The city of Willmar's efforts to obtain the federal release of the former municipal airport land and complete a subsequent land sale with a valid purchase agreement have been delayed.
The delay is due in part to continuing efforts by some, including City Councilman Jim Dokken and Willmar military collector Jonathan Lindstrand, to bring the terminal's historic significance to the attention of state and federal officials. It is almost as if they hope that historic preservation efforts may derail the terminal site sale and then somehow secure the terminal site for a possible military museum.
Unfortunately, these efforts behind the scenes with state and federal officials has now delayed the redevelopment plan of the 700-acre old airport, is holding up the first land sale of 4.5 acres for a total of $282,000 and could increase the city's old airport redevelopment costs over time.
In addition, these same efforts have indirectly resulted in the 68-year-old terminal building being designated "historically significant" and thus eligible for inclusion on the National Register of Historic Places. Now the city of Willmar likely must spend nearly $50,000 to hire a third-party historical management entity to protect the airport terminal building and to complete the building's listing for the National Register.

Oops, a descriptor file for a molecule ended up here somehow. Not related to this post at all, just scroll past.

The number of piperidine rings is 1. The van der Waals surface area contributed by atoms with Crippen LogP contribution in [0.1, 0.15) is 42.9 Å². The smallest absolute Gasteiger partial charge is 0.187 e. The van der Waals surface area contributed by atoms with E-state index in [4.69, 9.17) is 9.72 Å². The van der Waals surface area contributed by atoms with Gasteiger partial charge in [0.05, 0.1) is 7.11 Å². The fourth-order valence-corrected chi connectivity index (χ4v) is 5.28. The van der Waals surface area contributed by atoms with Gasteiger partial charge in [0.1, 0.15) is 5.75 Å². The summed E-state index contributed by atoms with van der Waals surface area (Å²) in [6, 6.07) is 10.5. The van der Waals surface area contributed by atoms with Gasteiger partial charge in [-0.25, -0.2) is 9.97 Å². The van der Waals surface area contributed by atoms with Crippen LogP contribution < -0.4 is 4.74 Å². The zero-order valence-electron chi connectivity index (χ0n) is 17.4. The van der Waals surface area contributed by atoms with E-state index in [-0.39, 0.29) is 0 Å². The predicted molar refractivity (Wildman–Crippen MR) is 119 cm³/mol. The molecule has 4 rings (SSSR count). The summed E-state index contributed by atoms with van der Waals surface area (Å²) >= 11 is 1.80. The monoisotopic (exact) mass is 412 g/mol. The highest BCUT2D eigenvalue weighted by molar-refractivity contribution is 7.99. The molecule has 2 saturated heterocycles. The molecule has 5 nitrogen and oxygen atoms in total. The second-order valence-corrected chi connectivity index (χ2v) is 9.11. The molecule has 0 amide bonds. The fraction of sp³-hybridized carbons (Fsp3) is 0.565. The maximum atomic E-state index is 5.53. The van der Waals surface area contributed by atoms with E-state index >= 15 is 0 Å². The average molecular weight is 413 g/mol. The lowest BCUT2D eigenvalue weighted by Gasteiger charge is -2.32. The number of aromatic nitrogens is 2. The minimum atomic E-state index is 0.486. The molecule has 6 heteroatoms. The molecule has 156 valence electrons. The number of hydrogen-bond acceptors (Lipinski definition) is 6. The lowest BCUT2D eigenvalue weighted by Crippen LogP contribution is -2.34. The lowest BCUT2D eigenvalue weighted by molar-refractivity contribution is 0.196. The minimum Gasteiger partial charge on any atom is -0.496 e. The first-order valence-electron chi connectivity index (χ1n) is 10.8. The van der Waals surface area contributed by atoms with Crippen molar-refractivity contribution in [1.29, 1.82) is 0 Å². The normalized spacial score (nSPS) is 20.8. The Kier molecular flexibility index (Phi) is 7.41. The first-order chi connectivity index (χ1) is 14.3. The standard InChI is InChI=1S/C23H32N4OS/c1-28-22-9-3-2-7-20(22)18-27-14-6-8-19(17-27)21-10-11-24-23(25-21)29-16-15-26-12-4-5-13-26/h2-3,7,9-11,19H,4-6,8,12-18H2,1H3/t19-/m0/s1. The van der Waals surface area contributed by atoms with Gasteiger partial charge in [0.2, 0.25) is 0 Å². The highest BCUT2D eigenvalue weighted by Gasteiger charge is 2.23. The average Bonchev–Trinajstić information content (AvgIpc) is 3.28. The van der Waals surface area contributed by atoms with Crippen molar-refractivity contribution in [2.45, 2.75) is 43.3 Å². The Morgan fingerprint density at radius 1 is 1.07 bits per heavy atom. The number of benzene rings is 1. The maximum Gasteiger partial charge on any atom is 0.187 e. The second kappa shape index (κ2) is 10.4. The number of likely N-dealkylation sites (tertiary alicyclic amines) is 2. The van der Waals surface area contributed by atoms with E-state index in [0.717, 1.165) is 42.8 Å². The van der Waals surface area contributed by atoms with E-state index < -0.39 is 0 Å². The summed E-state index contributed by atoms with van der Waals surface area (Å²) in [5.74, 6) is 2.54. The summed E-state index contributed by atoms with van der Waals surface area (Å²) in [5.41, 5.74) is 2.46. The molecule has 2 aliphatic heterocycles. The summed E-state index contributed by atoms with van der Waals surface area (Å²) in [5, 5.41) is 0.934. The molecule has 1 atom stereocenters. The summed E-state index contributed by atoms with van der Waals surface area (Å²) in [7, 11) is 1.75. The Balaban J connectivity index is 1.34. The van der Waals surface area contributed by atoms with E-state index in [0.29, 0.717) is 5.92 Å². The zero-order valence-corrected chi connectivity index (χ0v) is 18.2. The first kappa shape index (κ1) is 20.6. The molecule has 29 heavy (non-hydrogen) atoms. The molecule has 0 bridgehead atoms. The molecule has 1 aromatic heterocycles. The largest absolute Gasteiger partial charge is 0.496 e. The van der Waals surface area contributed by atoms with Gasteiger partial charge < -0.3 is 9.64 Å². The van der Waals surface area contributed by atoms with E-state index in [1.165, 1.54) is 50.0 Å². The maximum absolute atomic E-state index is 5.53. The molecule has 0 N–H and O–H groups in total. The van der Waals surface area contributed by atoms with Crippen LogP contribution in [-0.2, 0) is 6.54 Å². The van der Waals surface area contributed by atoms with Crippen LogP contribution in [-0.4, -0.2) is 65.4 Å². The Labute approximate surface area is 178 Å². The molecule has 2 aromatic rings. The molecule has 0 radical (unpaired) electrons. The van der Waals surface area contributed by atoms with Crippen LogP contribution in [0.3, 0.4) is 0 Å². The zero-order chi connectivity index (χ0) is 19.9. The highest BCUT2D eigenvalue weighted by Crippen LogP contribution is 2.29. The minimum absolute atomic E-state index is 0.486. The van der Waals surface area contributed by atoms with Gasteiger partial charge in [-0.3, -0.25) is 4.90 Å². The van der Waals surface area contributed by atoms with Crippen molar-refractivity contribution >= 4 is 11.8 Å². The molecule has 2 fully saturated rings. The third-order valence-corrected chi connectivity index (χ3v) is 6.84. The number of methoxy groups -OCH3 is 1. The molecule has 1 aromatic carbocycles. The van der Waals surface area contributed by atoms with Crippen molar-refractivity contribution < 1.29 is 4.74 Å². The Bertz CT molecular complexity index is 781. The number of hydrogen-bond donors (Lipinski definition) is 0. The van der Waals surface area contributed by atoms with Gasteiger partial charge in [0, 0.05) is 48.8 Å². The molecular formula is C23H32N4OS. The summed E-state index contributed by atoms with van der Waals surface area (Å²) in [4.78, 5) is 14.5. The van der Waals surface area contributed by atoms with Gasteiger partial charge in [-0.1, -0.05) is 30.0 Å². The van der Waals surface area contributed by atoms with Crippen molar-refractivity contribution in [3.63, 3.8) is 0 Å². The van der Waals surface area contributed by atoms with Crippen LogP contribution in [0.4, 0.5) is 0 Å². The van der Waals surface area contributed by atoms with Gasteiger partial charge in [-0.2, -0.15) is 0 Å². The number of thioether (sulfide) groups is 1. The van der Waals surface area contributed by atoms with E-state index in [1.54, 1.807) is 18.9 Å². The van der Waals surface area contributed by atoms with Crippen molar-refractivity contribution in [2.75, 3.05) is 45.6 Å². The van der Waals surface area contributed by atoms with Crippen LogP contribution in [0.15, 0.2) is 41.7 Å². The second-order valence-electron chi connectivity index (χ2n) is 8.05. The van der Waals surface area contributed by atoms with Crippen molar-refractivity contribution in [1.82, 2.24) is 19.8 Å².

Granted, the terminal building's historical significance is important and will now need to be addressed and maintained by the city or any future owner. Thus, the historical significance will be preserved through the use of a historical easement specifying any preservation efforts.
However, this delay is also delaying expansion efforts of a local business, Bergh's Fabricating. This company has had a binding purchase agreement with the city for the terminal site.
Any effort by Councilman Dokken and others to indirectly or intentionally interfere with the Bergh's purchase agreement could put the city at financial risk. In addition, it would be unfortunate to see a Willmar city Council Member interfere with a local business expansion effort.
While we think a possible local veteran museum is an admirable effort, museum supporters are premature in targeting the terminal building and delaying the old airport development. The group has not developed a museum plan, has not completed any visitor estimate and has not developed an adequate financing plan or source.
There is a time and place for this military museum. The old airport terminal building is not the right location when an adequate sale agreement is in already place.
The fact remains that the terminal site sale would generate $282,000 for the city.
The militarymuseum supporters should quit interferring on the terminal site sale and let the current sale process be complete. Their efforts have only increased city costs about $50,000 so far and delayed a valuable land sale income opportunity.
The city should complete the appropriate preservation easement requirements for the terminal building. Then the city can obtain the federal release on the old airport acreage and complete the terminal site sale.